Updated: Sep 3, 2020
I was born in New York City in 1964 and grew up in a small town in Pennsylvania: Reading. My father ran and owned a factory of about 150 workers in a nearby rural town called Sinking Spring, where I worked most summers as a young teenager. The rural beauty and kindness of the people I saw in Reading as a child their simplicity and decency made a strong and indelible impression upon me which greatly influenced my artistic vision as I grew up. I can still see and smell the wonderful lilac trees arching over the country roads and the rose bushes and flocks of sheep and grazing horses and cows. I attended a Prep School in Connecticut: The Taft School and graduated with distinction as one of the top 5 students in my class in 1982. I attended the University of Chicago briefly in that same year. But for personal reasons(my father went bankrupt in the recession of the late 1970’s) I was not able to continue my studies and with $200 in my pocket I quit school and took a bus to California where I ended up living for 10 years. I met during this time period every member of the Beat Generation with the exception of Jack Kerouac, who had died tragically in 1969, and befriended his best friend: Gregory Corso. He had a strong influence upon me both his character and his wisdom and he looked after me in an almost fatherly and tender way. My only interest at the time was poetry which I have written since I was first able to hold a pencil.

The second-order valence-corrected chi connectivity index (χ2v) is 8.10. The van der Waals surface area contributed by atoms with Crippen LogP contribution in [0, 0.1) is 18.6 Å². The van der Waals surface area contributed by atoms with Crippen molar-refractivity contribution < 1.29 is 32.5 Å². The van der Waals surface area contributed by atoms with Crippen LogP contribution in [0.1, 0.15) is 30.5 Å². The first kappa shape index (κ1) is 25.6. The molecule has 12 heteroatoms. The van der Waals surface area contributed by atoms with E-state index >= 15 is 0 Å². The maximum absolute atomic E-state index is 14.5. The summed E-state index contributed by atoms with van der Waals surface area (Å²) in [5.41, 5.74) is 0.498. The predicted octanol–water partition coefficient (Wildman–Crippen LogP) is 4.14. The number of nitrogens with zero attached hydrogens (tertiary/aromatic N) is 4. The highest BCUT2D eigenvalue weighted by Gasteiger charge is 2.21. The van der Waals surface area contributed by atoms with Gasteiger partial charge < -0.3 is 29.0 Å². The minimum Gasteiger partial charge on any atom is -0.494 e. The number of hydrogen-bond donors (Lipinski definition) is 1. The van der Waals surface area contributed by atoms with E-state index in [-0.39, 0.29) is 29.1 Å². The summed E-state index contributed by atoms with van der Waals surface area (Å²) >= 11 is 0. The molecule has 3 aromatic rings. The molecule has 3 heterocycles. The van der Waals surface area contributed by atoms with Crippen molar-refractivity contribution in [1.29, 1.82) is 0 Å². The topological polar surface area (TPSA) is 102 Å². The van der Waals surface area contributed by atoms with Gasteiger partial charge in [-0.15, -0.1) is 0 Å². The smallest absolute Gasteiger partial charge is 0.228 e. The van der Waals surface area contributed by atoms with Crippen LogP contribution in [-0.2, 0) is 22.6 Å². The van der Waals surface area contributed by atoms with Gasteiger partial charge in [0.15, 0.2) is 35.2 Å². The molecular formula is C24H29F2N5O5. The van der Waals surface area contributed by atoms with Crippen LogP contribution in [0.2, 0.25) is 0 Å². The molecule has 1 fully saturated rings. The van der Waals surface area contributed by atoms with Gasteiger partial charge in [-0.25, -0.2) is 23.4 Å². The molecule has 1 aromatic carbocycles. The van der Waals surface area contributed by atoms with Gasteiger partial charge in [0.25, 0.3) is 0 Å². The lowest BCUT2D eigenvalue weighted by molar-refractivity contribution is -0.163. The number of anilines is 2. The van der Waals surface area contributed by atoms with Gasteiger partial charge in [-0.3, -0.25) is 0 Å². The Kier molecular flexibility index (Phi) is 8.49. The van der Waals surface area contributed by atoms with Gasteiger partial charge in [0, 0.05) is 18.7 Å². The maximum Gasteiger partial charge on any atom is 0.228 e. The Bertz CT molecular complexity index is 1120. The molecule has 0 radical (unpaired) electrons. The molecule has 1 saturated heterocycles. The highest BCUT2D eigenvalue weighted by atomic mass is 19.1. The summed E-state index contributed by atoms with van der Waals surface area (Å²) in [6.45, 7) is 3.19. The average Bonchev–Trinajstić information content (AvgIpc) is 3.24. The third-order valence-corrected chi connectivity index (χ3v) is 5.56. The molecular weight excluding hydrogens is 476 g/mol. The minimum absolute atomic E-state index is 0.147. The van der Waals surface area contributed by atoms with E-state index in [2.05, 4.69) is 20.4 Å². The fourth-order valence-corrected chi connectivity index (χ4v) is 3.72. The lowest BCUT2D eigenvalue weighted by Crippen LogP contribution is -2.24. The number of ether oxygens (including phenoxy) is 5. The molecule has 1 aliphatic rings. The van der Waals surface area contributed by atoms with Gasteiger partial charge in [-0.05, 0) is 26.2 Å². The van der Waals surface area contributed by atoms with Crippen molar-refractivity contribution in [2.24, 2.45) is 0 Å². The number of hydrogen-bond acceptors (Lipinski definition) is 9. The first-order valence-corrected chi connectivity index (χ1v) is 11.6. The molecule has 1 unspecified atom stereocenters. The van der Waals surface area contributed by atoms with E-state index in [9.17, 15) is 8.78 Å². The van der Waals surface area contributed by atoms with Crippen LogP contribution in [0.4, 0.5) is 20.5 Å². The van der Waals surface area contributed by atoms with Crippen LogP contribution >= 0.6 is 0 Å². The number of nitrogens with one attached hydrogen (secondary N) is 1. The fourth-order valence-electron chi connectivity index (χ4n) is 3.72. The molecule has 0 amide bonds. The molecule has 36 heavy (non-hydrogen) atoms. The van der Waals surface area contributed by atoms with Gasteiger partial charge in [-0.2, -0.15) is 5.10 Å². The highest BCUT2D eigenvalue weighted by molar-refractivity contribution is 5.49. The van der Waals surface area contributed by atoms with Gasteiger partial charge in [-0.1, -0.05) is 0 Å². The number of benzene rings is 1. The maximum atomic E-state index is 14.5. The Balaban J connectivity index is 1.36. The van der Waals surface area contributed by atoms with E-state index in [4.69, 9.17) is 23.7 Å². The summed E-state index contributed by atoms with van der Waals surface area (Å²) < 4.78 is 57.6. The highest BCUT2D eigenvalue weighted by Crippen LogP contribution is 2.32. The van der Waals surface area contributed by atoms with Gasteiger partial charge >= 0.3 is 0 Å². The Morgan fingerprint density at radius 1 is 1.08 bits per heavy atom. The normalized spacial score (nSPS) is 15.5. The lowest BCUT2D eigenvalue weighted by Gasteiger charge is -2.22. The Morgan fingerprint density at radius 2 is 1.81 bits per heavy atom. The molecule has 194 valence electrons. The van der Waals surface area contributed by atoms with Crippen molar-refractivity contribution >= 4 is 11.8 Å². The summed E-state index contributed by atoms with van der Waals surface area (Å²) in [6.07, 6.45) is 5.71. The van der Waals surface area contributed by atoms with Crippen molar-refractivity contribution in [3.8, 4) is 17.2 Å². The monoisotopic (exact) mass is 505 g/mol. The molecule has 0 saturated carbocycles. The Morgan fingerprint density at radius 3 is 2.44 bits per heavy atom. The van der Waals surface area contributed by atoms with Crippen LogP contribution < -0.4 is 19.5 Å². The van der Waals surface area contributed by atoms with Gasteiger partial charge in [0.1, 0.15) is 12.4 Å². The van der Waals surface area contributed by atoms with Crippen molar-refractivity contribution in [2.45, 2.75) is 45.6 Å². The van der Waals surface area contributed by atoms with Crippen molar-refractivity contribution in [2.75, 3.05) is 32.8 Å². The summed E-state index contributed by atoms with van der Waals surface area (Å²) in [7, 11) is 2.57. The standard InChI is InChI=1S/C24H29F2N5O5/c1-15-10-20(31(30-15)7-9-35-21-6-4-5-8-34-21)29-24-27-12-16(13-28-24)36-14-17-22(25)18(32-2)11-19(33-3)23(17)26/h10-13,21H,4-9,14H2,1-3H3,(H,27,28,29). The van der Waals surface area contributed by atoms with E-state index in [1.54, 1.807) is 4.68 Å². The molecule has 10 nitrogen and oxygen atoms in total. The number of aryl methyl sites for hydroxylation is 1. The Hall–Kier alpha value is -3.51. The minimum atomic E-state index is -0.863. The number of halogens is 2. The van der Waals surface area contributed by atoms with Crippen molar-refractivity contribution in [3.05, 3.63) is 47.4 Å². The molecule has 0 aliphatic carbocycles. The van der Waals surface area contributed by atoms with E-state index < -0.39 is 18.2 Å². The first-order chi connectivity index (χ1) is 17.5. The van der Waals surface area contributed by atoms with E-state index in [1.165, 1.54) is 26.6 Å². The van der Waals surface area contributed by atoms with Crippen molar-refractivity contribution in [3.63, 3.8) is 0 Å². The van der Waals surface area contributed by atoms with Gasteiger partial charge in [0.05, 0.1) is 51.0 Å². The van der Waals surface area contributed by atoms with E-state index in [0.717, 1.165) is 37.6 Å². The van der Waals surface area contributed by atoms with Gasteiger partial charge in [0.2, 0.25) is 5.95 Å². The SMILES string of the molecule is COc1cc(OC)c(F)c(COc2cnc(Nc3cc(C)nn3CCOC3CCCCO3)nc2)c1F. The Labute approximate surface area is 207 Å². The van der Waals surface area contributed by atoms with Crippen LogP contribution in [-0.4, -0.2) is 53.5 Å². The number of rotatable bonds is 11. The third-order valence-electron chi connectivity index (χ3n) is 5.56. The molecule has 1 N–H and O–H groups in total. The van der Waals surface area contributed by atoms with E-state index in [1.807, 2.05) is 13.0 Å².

After living for a decade in the bohemian world of North Beach, San Francisco, I moved to the Lower East Side in 1992 with the intention of becoming involved in theater. But a chance meeting with a local mystic who wandered the streets of Manhattan I ended up going to see the Lubavitcher Rebbe one weekend and my life’s course changed in a completely different and unexpected direction. I attended a yeshiva for orthodox Jews in Crown Heights under the tutelage of the Lubavitcher Rebbe and became a Torah scholar conversant in all 3 Torah languages: Sacred Hebrew, Aramaic and Yiddish. I married in 1998; had 5 children but divorced in 2018. I moved to Washington, DC where I had a job working in a soup factory. In September of 2019 I met a professional photographer who told me that the fundamental principle of photography in one simple phrase is: Fill the frame. When he said these words something extraordinary occurred within me and I began taking 500-700 pictures a day. I have been a dedicated street photographer ever since. I had never understood photography as an art form until this time. I consider myself a poet first and a photographer second and I sometimes like to mix the two together. One of my projects is to make the poems I have written over the last 30 years into visual presentations.